13. Haites, E., & Missfeldt, F. (2004). Liquidity implications of a commitment period reserve at national and global levels. Energy Economics, 26, 845–868.CrossRefGoogle Scholar
  14. Hansen, J. (March 2004). Defusing the global warming time bomb. Scientific American, 68–77.Google Scholar
  15. Hansen, J. (2005). A slippery slope: How much global warming constitutes “Dangerous Anthropogenic Interference’’? Climatic Change, 68, 269–279.CrossRefGoogle Scholar
  16. Hansen, J., & Nazarenko, L. (2004). Good climate forcing via snow and ice albedos. Proceedings of the National Academy of Sciences of the United States of America, 101(2), 423–428.CrossRefGoogle Scholar
  17. Hassellknippe, H., & Christiansen, A. C. (2003). Energy taxation in Europe: Current status, driving forces and finite prospects. Oslo:FNLGoogle Scholar
  18. Hoel, M., & Karp, L. (2001). Taxes and quotas for a stock pollutant with multiplicative uncertainty. Journal of Public Economics, 82, 91–114.CrossRefGoogle Scholar
  19. Hoel, M., & Karp, L. (2002). Taxes versus quotas for a stock pollutant. Resource and Energy Economics, 24(4), 367–384.CrossRefGoogle Scholar
  20. Hovi, J., Skodvin, T., & Andresen, S. (2003). The persistence of the Kyoto protocol: Why other annex I countries move on without the United States. Global Environmental Politics, 3(4), 1–23.CrossRefGoogle Scholar
  21. Kopp, R. (1999). Climate talk: regulating with prices or quantities—carbon taxes vs. permits. Oxford Energy Forum, Issue 38 (august 1999).Google Scholar
  22. Mastrandrea, M. D., & Schneider, S. H. (2004). Probabilistic integrated assessment of “Dangerous Climate Change’’. Science, 304, 571–575.CrossRefGoogle Scholar
  23. Missfeldt, F., & Haites, E. (2002). Analysis of a commitment period reserve at national and global levels. Climate Policy, 2(1), 51–70.CrossRefGoogle Scholar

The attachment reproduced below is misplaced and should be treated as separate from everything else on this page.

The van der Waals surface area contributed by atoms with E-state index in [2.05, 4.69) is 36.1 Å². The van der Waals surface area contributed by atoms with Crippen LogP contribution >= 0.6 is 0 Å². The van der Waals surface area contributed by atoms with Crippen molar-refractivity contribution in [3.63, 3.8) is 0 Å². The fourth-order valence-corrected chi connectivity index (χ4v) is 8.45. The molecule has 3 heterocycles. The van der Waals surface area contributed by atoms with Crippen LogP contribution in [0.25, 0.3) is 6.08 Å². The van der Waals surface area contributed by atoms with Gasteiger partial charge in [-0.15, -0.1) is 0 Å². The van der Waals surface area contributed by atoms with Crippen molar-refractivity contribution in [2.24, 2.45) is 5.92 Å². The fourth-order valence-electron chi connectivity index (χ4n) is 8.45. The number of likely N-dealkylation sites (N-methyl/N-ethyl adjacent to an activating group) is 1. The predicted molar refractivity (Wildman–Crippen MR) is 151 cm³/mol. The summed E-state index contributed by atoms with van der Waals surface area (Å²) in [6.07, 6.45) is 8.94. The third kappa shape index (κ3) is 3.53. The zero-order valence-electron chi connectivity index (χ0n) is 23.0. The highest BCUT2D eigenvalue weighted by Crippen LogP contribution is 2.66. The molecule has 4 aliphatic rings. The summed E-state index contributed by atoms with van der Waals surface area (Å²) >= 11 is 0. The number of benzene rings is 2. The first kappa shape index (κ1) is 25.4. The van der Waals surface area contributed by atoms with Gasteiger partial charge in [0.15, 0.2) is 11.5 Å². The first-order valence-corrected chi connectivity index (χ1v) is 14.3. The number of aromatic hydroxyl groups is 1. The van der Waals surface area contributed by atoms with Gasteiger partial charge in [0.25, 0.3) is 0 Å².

24. Nordhaus, W. D. (2001). After Kyoto: Alternative mechanisms to control global warming. Paper prepared for a joint session of the American Economic Association and the Association of Environmental and Resource Economists, Atlanta, Georgia, 4 January 2001. http://www.econ. yale.edu/∼ ∼nordhaus/homepage/PostKyoto_v4.pdf.Google Scholar
  25. Nordhaus, W. D., & Boyer J. G. (2001). Requiem for Kyoto: an economic analysis of the Kyoto protocol. The Energy journal, 22(Kyoto Special Issue), 93–129.Google Scholar
  26. O’Neill, B. C., & Oppenheimer, M. (2002). Dangerous climate impacts and the Kyoto protocol. Science, 296, 1971–1972.CrossRefGoogle Scholar
  27. Pizer, W. A. (1999). Choosing price or quantity controls for greenhouse gases. Resources for the future: Climate Issues Brief 99–17. http://www.rff.org/Documents/RFF-CCIB-17.pdf.Google Scholar
  28. Tallberg, J. (2000). Supranational influence in EU enforcement: the ECJ and the principle of state liability. Journal of European Public Policy, 7, 104–121.CrossRefGoogle Scholar
  29. Victor, D. (2001). The collapse of the Kyoto protocol and the struggle to slow down global warming. Princeton, NJ: Princeton University Press.Google Scholar
  30. Weitzmann, M. (1974). Prices vs quantities. Review of Economic Studies, 41(4), 477–491.CrossRefGoogle Scholar
  31. Werksman, J. (2005). The negotiation of a compliance system for Kyoto, in: S. Olav Schram, J. Hovi, & G. Ulfstein eds., Implementing the climate regime: International compliance. London: Earthscan.Google Scholar

Copyright information

© Springer Science+Business Media B.V. 2006

Authors and Affiliations

  1. 1.Department of Political ScienceUniversity of OsloBlindernNorway
  2. 2.CICERO Center for International Climate and Environmental Research – OsloOsloNorway
  3. 3.Statistics NorwayOsloNorway

Personalised recommendations